a) a molecule or molecular complex comprising a binding pocket defined by structure coordinates of NS3 helicase amino acids Val232, Thr254, Gly255, Thr269, Gly271, Lys272, Ala275, Trp501, Tyr502, Pro230, Val256, Thr298, Ala497, Lys551, Gln552, Gly554, Glu555, Asn556 and Pro558 according to FIG. 1, or

b) a homologue of said molecule or molecular complex, wherein said homologue comprises a binding pocket that has a root mean square deviation from the backbone atoms of said amino acids of not more than 1.5 Å. These embodiments relate to evaluating the potential of a chemical entity to associate with a NS3 helicase U8-like binding pocket.

In an alternate embodiment, the same steps indicated above are used in a method for evaluating the potential of a chemical entity to associate with

a) a molecule or molecular complex comprising a binding pocket defined by structure coordinates of NS3 helicase amino acids His369, Ser370, Lys371, Tyr392, Arg393, Thr411, Asp412, Ala413, Cys431, Val432, Gln434, Ile446, Thr448, Arg461, Glu493, Glu555, Asn556 and Phe557 according to FIG. 1, or

b) a homologue of said molecule or molecular complex, wherein said homologue comprises a binding pocket that has a root mean square deviation from the backbone atoms of said amino acids of not more than 1.5 Å.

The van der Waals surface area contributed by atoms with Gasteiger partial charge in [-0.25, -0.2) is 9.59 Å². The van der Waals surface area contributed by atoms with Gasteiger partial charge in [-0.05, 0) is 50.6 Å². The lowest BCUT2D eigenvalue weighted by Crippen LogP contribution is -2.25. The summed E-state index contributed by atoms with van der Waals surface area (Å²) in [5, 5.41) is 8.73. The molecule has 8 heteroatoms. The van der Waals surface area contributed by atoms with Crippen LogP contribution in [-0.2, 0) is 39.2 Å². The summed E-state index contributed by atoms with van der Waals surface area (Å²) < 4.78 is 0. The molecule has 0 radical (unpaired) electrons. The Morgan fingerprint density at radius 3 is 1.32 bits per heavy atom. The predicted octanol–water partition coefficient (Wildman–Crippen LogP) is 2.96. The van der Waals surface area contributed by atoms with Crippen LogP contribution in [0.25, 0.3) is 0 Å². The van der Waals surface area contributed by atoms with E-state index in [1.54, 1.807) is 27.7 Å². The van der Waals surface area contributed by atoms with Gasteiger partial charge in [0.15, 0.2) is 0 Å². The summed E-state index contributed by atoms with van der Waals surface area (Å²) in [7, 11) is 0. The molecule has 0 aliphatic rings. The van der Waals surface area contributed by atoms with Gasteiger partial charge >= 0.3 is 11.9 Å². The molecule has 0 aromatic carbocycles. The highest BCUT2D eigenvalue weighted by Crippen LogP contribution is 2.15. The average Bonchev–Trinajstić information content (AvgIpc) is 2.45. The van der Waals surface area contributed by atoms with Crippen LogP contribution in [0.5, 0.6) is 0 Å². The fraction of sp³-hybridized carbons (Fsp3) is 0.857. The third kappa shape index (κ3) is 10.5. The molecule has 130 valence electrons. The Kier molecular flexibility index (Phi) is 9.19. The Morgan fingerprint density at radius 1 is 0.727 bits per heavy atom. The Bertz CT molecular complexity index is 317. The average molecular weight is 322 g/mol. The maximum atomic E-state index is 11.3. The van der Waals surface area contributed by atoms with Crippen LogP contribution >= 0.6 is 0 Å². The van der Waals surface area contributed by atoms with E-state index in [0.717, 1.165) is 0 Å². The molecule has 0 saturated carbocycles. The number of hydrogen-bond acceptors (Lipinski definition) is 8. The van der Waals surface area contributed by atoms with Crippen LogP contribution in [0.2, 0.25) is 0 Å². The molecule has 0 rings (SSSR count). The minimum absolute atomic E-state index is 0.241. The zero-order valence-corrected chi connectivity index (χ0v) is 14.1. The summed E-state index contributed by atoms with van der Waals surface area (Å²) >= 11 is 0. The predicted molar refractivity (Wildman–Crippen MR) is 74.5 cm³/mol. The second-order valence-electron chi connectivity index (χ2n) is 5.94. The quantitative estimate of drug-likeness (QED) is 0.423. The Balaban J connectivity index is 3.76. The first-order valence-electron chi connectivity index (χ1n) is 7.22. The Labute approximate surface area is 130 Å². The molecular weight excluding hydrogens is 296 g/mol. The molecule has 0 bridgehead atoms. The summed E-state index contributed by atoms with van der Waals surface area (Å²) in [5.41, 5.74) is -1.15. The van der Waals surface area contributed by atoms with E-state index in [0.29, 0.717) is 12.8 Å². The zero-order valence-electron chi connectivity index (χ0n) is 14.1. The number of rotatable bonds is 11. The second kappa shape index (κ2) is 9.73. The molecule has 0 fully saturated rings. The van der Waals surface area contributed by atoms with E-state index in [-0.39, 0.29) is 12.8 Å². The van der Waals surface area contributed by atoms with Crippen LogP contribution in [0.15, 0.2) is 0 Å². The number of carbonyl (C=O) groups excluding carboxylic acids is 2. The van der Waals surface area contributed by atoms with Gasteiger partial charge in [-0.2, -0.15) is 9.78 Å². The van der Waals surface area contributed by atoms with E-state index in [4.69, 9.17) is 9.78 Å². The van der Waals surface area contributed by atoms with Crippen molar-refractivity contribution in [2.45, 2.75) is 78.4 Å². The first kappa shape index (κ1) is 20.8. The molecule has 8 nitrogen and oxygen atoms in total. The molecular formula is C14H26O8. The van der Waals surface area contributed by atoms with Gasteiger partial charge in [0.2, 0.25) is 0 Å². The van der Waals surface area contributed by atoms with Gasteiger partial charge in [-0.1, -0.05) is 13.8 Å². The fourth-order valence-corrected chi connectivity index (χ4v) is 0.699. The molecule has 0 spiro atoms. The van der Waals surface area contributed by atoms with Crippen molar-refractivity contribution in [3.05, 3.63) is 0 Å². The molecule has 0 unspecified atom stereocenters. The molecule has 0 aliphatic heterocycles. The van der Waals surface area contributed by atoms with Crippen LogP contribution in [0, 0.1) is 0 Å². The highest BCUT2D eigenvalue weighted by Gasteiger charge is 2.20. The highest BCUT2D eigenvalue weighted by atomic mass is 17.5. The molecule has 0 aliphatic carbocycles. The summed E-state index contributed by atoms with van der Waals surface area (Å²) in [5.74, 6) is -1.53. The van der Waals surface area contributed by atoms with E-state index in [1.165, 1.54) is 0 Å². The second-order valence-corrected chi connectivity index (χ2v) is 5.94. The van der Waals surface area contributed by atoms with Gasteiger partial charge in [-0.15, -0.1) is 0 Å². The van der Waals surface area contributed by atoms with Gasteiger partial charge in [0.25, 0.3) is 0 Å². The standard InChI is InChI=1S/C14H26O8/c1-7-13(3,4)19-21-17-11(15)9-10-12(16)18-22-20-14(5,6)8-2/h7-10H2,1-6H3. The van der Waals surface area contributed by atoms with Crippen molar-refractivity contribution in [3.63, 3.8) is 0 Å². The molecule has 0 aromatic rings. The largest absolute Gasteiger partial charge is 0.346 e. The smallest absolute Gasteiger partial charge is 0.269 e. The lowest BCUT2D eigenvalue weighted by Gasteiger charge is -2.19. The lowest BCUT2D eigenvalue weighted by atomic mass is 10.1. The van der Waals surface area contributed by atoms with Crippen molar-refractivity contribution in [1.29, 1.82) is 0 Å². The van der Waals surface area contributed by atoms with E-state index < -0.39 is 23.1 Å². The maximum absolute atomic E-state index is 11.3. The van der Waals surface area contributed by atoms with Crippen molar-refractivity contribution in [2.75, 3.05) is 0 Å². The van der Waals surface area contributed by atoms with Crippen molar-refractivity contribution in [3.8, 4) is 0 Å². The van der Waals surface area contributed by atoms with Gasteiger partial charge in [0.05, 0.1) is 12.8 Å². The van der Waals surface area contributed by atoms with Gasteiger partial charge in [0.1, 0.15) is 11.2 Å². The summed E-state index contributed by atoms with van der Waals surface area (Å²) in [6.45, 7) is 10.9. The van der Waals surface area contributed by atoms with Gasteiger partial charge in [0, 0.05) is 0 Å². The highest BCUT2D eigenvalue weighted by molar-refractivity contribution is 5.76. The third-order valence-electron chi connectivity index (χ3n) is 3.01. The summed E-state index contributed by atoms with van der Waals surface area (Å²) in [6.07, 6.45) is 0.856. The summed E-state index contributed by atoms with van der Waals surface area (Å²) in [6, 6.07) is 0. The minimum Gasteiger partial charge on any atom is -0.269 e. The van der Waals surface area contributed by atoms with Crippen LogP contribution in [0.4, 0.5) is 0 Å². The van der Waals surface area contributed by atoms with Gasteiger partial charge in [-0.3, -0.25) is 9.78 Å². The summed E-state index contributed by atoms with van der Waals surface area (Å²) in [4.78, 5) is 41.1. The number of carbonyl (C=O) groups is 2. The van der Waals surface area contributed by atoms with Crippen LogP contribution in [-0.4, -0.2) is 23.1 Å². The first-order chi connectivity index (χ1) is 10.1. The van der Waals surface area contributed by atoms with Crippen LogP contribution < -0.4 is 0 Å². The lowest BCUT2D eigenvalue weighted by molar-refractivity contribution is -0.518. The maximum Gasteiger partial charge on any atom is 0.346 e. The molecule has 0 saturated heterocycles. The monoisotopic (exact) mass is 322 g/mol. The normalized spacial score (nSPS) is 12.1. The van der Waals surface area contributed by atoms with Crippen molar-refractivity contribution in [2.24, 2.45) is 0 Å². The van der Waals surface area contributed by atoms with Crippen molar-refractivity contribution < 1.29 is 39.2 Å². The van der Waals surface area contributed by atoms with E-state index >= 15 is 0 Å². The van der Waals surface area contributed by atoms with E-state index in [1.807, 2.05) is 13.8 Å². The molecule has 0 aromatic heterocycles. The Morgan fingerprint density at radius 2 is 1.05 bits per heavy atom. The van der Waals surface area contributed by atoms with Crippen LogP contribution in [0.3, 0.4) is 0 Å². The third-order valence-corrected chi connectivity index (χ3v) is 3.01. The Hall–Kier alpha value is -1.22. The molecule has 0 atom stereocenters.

These embodiments relate to evaluating the potential of a chemical entity to associate with a NS3 helicase U4-like binding pocket.

In yet another alternate embodiment, the same steps indicated above are used in a method for evaluating the potential of a chemical entity to associate with

a) a molecule or molecular complex comprising a binding pocket defined by structure coordinates of NS3 helicase amino acids Pro205, Thr202, Gly207, Ser208, Gly209, Lys210, Ser211, Thr212, Lys213, Asn229, Ala234, Gly237, Phe238, Tyr241, Asp290, Glu291, His293, Thr322, Ala323, Thr324, Gln460, Gly463, Arg464 and Arg467 according to FIG. 1, or

b) a homologue of said molecule or molecular complex, wherein said homologue comprises a binding pocket that has a root mean square deviation from the backbone atoms of said amino acids of not more than 1.5 Å.

These embodiments relate to evaluating the potential of a chemical entity to associate with a NS3 helicase NTP-like binding pocket.

Even more preferably, the method evaluates the potential of a chemical entity to associate with a molecule or molecular complex defined by structure coordinates of all of the NS3 helicase amino acids, as set forth in FIG. 1, or a homologue of said molecule or molecular complex having a root mean square deviation from the backbone atoms of said amino acids of not more than 1.5 Å.

Alternatively, the structural coordinates of the NS3 helicase binding pocket can be utilized in a method for identifying a potential agonist or antagonist of a molecule comprising a NS3 helicase-like binding pocket. This method comprises the steps of:

a. using the atomic coordinates of Val232, Thr254, Gly255, Thr269, Gly271, Lys272, Ala275, Trp501 and Tyr502 according to FIG. 1 ± a root mean square deviation from the backbone atoms of said amino acids of not more than 1.5 Å, to generate a three-dimensional structure of molecule comprising a NS3 helicase-like binding pocket;